Also this week, my latest interview on Juventud is featured at the Masters Reviewhttps://mastersreview.com/interview-vanessa-blakeslee-on-her-debut-novel-juventud/. Hope you enjoy. Meanwhile, I’m off to catch a bus and then Amtrak, for tonight’s reading at the Dire Literary Series in Boston.

Smart takes on JUVENTUD in the latest reviews from The Rumpus and Ploughshares!

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Two extraordinarily thoughtful reviews of Juventud were published this weekend, each one honing in on the “youth” aspect of the book in unique ways. Here, from the Ploughshares review of Juventud: ‘In the beginning of the novel, Mercedes describes a young boy who has been displaced by the conflict. He holds a sign stating, “Ayuda. Somos desplazados.” Help. We are displaced. This moment serves two purposes: the boy’s sign reflects Mercedes’ emotional state during a time of violent sociopolitical upheaval, and also holds Mercedes—and Juventud’s readers—responsible for serving those ravaged by conflict.’

And I was elated to mull over the final paragraph of this review of Juventud at The Rumpus: “The novel’s title brings to mind Kenneth Lonergan’s seminal play This Is Our Youth. Though Lonergan’s teenage characters live and work and play on the Upper West Side of New York City, they suffer seemingly similar plights as Mercedes—particularly Warren, one of the nineteen-year-old soul-searching protagonists, whose dad engages in successful but murky business dealings. As Warren describes him: “But my father is not a criminal. He’s just in business with criminals.” Though we never meet Warren’s father, we learn about his fate, particularly at the end of play in Warren’s closing monologue: “but when he was at the height of his powers, he totally lost control of his own daughter, and she ended up getting beaten to death by some guy from the world next door to us.” Like Mercedes and many young people,  Warren’s sister was drawn to worlds unlike her own, and she becomes a sort of cautionary tale about the cost of rebellion. Mercedes, on the other hand, is a strong agent of her own fate, who leaves casualties in her wake. Blakeslee does not deliver a neat ending; instead, she provides a story worthy of deep philosophical discussion and debate.”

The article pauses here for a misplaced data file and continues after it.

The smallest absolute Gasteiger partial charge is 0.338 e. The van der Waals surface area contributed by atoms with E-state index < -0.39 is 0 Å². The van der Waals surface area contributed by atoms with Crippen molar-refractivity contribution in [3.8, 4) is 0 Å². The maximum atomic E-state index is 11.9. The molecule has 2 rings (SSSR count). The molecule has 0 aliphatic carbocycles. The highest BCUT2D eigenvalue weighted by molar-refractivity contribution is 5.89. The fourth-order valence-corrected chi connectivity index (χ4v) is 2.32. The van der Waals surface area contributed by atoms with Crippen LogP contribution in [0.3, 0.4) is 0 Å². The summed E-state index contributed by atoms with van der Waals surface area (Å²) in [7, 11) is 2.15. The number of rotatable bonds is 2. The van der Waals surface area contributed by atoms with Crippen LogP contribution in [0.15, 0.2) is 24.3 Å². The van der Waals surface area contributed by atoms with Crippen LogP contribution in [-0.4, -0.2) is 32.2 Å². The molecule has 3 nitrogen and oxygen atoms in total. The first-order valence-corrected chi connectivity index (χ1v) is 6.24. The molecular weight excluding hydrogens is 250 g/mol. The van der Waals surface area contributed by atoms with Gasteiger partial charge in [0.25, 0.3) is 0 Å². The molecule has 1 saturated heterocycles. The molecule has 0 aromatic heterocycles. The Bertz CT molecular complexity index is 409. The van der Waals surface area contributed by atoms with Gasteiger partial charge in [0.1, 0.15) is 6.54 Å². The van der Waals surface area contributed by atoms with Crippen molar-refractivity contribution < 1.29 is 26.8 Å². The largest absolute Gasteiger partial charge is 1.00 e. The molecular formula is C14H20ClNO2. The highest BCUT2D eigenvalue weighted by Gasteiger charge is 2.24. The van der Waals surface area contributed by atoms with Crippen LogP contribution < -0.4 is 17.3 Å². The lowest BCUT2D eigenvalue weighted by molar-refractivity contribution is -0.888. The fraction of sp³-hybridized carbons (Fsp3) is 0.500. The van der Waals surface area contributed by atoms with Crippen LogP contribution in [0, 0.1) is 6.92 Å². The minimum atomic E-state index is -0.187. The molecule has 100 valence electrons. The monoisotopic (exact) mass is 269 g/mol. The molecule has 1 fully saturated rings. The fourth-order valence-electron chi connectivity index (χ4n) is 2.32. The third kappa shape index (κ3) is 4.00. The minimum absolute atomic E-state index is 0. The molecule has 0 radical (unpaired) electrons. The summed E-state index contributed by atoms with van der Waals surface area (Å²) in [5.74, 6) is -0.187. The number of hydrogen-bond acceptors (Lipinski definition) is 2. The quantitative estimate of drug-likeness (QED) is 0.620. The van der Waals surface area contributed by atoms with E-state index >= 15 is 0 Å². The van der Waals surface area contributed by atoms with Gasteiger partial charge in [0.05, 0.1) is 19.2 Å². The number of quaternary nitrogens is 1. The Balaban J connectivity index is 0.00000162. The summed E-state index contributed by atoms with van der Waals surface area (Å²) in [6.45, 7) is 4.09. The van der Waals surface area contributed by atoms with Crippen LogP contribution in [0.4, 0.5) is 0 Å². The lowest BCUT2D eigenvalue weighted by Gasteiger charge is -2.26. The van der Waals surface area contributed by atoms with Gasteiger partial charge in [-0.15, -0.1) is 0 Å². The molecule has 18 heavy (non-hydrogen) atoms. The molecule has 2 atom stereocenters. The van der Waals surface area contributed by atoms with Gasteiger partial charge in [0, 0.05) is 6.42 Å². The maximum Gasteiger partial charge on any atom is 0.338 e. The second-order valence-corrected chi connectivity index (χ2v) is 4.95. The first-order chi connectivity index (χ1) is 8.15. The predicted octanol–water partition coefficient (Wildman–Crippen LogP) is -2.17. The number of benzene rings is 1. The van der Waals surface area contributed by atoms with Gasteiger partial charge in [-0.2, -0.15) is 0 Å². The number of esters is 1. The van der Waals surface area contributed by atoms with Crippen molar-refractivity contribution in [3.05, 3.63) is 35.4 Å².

Seeing these latest reviews in dialogue with each other is affirming beyond measure, and writing a thoughtful critique takes diligence and effort. I’m grateful for both of these essays being out in the world, and to have Lonergan’s work brought to my attention. Juventud appears to be finding itself in fine company, indeed!

JUVENTUD earns the spotlight at Washington Independent Review of Books ~ plus my “Table of Contents” menu at Real Pants

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Tremendously excited to see this thoughtful review of Juventud at the Washington Independent Review of Books. Reviewer Patricia Ann McNair says,

“Because Juventud is at its best a love story between Mercedes and Manuel, Blakeslee has to navigate the language of romance and sex as well as that of history and politics. When these things work together, the writing is at its most interesting: “We made love on the couch, where countless volunteers had bickered over ideas and spilled Cokes and cried for their captive relatives; the cushions stung my knees.”

There is another love story here, too, the one between Mercedes and her father, Diego, the most complex and compelling character in these pages. Diego’s love for his daughter both protects and damages her, despite his best intentions. This is the relationship that most matters in Mercedes’ story, the one that drives the novel forward. It is potentially the most rewarding, as well.”

In addition, I had a great fun inventing a Juventud-themed menu at Real Pants for their “Table of Contents” series.

Hard to believe, now that I’m back behind the register at Bookmark It in Orlando, that just a couple of weeks ago I was running from one Northern city in the height of autumnal bloom to another. If you haven’t made it yet to a launch event, you may get a glimpse here of my Sunday Salon NYC reading on Oct. 18th in the East Village (Jimmy’s 43). We sold out once again that night, a wonderful precedent that I very much hope will continue!